Monday, June 30, 2014

Simplicity | Alone Playtime

Before we had our children, Brian and I read On Becoming Baby Wise: Giving Your Infant the Gift of Nighttime Sleep (On Becoming... Book 1) by Garry Ezzo (highly recommend to all parents of newborns). The series continues on up through the teen years and is a wonderful resource in dealing with the day to day process of parenting from a Biblical perspective. As part of a baby's day, they recommend alone play time. It begins in the playpen, and as the child grows and develops it moves into their room or a designated play area in your home. However, let me just clarify, alone playtime is not to be used for extended periods of time, and as a parent you are always watching and listening.

Alone playtime is designed to teach your child that they can play without Mommy's constant stimulation, and it gives Mom a chance to do some things that are necessary for her home to function or just a time for her to sit quietly for a bit. 

When Addie was about a year, I would sit her in her room on the floor with some toys around her and then stand by her door. The first several times it was for five minutes. Then gradually it increased to 10 minutes and so on. Basically, as she grew, so did her alone playtime.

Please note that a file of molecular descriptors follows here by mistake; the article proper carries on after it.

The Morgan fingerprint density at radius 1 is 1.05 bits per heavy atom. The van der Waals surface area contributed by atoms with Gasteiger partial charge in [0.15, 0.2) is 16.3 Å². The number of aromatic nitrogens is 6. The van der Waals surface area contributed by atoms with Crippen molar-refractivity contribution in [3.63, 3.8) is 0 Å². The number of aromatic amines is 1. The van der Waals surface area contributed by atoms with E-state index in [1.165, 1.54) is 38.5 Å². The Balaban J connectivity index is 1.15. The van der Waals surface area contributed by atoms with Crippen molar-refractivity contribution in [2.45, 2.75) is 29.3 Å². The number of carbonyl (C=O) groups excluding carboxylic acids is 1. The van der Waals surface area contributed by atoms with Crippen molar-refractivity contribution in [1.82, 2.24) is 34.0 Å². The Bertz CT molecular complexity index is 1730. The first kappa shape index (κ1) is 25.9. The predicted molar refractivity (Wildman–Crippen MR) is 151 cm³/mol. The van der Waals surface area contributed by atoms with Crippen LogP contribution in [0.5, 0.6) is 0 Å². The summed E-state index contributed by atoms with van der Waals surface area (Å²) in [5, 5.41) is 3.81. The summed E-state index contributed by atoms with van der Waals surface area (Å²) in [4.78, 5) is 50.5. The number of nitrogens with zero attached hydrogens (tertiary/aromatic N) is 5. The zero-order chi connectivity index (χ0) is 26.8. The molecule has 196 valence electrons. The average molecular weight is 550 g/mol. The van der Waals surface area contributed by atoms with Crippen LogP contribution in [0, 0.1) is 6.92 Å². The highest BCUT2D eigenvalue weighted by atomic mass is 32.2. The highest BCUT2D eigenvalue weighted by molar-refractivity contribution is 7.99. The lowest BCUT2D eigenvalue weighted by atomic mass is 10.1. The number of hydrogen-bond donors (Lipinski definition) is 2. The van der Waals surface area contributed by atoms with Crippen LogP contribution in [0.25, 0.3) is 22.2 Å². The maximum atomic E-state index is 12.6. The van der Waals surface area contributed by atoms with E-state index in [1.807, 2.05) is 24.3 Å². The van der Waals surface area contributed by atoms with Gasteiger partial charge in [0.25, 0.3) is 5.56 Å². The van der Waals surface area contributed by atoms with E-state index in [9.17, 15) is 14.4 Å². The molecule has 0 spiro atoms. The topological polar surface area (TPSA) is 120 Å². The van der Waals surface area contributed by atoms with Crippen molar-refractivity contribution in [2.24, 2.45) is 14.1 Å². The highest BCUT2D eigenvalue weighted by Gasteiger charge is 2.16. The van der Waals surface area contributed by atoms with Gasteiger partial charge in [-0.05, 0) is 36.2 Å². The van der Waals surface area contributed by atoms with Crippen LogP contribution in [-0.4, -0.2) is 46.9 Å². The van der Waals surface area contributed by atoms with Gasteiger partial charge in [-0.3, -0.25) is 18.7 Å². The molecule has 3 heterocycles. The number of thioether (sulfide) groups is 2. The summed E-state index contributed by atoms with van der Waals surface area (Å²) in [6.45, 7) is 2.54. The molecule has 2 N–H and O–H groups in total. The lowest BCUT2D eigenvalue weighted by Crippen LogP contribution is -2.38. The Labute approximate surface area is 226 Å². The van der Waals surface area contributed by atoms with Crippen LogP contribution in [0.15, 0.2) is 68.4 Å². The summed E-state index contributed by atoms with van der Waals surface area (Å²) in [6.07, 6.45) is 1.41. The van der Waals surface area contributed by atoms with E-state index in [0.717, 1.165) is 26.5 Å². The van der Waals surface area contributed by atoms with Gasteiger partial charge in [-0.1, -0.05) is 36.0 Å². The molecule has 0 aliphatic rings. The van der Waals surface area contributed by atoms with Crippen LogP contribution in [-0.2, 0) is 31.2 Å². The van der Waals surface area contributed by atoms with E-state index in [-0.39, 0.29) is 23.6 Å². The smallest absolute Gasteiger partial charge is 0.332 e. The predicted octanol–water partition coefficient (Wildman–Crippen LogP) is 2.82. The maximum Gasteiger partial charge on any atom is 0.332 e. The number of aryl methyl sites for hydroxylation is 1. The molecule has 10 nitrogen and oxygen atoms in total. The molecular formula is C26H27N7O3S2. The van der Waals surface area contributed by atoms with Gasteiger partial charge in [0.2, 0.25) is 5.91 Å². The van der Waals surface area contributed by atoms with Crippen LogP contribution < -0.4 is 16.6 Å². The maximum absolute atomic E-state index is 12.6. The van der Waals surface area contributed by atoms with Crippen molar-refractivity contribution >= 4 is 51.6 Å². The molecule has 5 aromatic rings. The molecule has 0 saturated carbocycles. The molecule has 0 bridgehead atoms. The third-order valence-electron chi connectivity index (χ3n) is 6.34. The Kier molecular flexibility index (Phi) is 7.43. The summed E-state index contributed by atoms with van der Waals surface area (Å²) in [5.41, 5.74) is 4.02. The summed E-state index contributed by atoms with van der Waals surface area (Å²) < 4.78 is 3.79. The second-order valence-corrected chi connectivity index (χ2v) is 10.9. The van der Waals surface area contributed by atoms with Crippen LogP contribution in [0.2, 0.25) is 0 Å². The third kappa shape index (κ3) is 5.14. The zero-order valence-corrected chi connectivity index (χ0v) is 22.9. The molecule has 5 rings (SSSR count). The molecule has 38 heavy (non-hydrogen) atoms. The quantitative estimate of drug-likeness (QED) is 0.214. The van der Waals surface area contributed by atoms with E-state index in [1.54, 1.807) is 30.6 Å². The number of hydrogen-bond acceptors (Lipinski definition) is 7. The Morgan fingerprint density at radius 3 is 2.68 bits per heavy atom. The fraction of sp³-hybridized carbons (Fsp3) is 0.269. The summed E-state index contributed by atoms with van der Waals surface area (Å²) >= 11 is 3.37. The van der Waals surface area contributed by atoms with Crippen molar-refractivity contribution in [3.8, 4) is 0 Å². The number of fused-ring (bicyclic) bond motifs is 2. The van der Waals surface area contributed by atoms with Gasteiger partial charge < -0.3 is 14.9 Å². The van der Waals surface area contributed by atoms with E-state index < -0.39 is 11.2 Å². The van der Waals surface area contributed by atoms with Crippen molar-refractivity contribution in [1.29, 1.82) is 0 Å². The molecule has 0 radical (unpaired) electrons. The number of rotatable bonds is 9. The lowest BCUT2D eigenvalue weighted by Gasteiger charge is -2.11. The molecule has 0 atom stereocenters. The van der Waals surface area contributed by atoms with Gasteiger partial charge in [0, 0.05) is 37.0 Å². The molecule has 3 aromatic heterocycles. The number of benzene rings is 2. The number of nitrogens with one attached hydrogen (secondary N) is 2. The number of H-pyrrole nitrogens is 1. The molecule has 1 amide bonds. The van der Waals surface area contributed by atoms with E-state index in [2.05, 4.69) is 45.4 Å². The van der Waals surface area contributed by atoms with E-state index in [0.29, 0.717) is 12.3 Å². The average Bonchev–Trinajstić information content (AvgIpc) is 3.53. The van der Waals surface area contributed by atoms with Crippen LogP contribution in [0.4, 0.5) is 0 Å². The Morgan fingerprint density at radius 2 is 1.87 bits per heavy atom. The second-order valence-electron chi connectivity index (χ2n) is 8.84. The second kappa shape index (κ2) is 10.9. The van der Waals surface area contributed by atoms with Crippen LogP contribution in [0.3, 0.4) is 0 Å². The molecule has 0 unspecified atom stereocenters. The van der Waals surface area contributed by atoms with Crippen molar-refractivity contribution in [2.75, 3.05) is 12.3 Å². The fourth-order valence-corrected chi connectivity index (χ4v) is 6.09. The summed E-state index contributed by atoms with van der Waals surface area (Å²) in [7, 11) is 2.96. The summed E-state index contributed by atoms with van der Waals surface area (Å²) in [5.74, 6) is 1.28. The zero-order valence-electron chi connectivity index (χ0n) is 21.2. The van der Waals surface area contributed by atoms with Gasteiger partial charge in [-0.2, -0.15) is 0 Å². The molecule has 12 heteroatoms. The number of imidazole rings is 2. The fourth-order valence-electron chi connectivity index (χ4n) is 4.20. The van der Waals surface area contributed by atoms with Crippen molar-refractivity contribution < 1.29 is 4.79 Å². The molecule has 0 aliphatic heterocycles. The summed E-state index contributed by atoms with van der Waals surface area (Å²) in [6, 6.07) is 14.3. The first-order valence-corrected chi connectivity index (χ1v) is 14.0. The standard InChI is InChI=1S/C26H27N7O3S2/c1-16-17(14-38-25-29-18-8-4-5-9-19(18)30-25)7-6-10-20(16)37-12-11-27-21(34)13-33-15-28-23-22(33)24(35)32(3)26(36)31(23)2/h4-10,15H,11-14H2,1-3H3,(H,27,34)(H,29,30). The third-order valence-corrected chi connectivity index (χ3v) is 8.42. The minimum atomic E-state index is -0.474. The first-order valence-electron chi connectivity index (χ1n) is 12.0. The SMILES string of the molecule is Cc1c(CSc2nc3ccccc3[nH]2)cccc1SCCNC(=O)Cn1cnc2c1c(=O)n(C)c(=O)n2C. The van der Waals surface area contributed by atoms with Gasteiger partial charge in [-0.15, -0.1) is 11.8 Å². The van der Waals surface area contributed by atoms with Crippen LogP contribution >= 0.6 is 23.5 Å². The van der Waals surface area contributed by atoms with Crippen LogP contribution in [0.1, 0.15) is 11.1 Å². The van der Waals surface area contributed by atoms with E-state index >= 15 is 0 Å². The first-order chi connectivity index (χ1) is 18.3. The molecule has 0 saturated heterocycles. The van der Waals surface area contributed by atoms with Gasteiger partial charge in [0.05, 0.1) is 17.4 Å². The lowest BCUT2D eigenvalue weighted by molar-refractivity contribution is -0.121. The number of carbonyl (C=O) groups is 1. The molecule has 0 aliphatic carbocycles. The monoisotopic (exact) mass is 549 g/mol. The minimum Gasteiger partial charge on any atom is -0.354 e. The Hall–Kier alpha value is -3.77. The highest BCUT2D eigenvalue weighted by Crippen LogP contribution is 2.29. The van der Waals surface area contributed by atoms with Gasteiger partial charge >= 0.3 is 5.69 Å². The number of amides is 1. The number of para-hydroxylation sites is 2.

Now that we have two children, alone playtime is essential. When siblings are around each other constantly, having some time to play alone is important. I have found that when alone playtime is over, they are bother excited to get back together.

Alone playtime is sometimes needed because of a child's personality. Our daughter Addie is a very social person. She would rather be with others constantly. Her personality needs alone playtime to teach her that it is possible for her to have fun alone without anyone else around. Our son Ian loves being with his sister, but his personality desires some alone time without the stimulation of others.

The hardest thing about alone playtime is the guilt that moms sometimes feel when they allow their child that time without them. I know. I have felt that guilt as well. Yet, what a gift we are giving our child! We are teaching them the art of finding ways to entertain themselves and giving their imaginations room to soar. 

Alone playtime takes some time to teach and learn, but once the idea becomes an established routine in your home, you will treasure that time for the benefits your whole family will enjoy.


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